If prices jumped 10 percent, that would increase annual costs for Amazon by at least $1 billion, he said.
The task force also recommended that the Postal Service address rising labor costs.
The Postal Service should also restructure $43 billion in pre-funding payments that it owes the Postal Service Retiree Health Benefits Fund, the task force said.
Cowen & Co, in a May report, said the Postal Service and Amazon were “co-dependent,” but that Amazon went elsewhere for most packages that needed to arrive quickly.
Cowen estimated that the Postal Service delivered about 59 percent of Amazon’s U.S. packages in 2017, and package delivery could account for 50 percent of postal service revenue by 2023.
The American Postal Workers Union warned against any effort to cut services. “Recommendations would slow down service, reduce delivery days and privatize large portions of the public Postal Service. Most of the report’s recommendations, if implemented, would hurt business and individuals alike,” the union said in a statement.
Amazon, FedEx Corp and United Parcel Service Inc did not return requests for comment.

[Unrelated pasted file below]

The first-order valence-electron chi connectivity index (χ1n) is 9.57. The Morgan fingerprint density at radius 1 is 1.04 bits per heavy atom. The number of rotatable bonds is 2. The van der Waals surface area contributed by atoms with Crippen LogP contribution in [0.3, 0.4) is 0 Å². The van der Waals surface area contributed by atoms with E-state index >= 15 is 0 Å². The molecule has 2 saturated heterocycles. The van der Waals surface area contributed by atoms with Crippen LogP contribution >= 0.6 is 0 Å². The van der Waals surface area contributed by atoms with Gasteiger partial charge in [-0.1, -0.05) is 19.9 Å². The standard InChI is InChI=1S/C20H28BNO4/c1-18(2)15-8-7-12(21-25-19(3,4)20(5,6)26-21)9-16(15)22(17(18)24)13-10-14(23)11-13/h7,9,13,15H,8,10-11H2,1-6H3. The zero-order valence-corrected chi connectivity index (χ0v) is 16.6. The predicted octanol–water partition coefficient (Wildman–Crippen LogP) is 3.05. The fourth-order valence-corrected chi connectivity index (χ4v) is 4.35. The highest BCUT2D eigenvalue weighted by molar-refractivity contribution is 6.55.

So long, Steve King: 9-term white supremacist GOP congressman from Iowa loses primary
U.S. Congressman Steve King, a nine-term Republican of Iowa, has just lost his primary to a GOP challenger. It's a huge fall from grace: In 2014 The Des Moines Register labeled the former earth-moving company founder a "presidential kingmaker."
But his racist, white nationalist, white supremacist, anti-immigrant, anti-Semitic, homophobic, transphobic, biphobic remarks and disturbing ties to far right radical European politicians – including one he endorsed who has ties to a neo-Nazi, finally caught up with him.
When the president’s son-in-law truly was a great success
For many Americans, the idea of the president tasking his son-in-law with solving national, even international, crises, seems problematic, if not absurd. But it happened once before and turned out to be the kind of “great success story” our current first family wants us to believe in again. Slightly over a century ago, as the US mobilized for the First World War, the nation faced devastating breakdowns of its financial and transport systems. In response, President Woodrow Wilson leaned heavily on his talented and experienced Treasury Secretary, William McAdoo, who just happened to be his son-in-law. Looking back at this episode tells us a lot about what makes for successful emergency management at the highest levels of government.
Here are 7 ways Donald Trump is just like Henry Ford — and why that’s not good for American democracy
On May 21, speaking at the Ford Motor Company’s Rawsonville plant in Ypsilanti, Michigan, Donald Trump paid his latest homage to Henry Ford, lauding the family’s “good bloodlines” with Ford’s great grandson sitting in the front row.
Ford, like Trump, was obsessed with bloodlines—with the idea that race and genetic origins determined who counted as the “best people.”